The scalability issue is only important in certain parts of the application. For instance, we do not expect the performance of the web server to be a problem. This is not the kind of application that attracts thousands or more simultaneous users.

On the other hand, some parts of the application can be very calculation intensive, i.e. the plugins. The requirements specify that it should be possible to run plugins on separate servers. With the use of CORBA this should not pose any problems. Differenent plugins can run on different servers and in theory it should be possible to create a cluster of servers for the plugins.

Because of the large quantities of data, the database itself may also be put under strain. It should not pose any problem to run the database on a different server. It is the database driver's responsibility to connect to the database and once connected it should not matter to the rest of the BASE application where it is located. One exception might be a low-level import and/or export function where the database reads/writes data from/to a file on the disk. In this case the network may have to be configured appropriately to allow the database to access the file or, if it is impossible, the driver should do the reading and writing, using SQL to communicate with the database.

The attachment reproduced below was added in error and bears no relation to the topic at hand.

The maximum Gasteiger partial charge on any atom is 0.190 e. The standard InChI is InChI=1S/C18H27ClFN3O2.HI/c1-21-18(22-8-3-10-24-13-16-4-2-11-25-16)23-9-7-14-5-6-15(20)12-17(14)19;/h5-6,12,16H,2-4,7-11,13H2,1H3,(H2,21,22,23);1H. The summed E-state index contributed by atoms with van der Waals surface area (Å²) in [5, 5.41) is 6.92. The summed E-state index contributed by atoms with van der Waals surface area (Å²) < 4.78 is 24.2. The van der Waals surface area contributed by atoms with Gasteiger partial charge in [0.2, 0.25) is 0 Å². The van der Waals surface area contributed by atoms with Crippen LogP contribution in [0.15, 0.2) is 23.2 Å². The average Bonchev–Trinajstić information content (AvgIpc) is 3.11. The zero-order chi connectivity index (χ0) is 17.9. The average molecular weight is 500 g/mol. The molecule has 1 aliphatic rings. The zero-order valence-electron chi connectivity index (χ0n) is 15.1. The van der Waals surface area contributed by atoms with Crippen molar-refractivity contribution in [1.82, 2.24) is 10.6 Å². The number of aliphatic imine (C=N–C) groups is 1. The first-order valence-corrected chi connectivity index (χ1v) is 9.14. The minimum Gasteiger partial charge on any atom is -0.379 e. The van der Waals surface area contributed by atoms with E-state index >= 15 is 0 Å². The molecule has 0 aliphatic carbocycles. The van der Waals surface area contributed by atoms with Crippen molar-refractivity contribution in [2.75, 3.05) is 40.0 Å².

The minimal configuration involves two computers:

  1. the user's workstation running a browser
  2. the BASE server running everything else

The maximum configuration involves at least four computers:

  1. the user's workstation running a browser
  2. the main BASE server running the webserver, core logic layer and helper classes, data abstraction layer and database drivers
  3. database server
  4. one or more plugin servers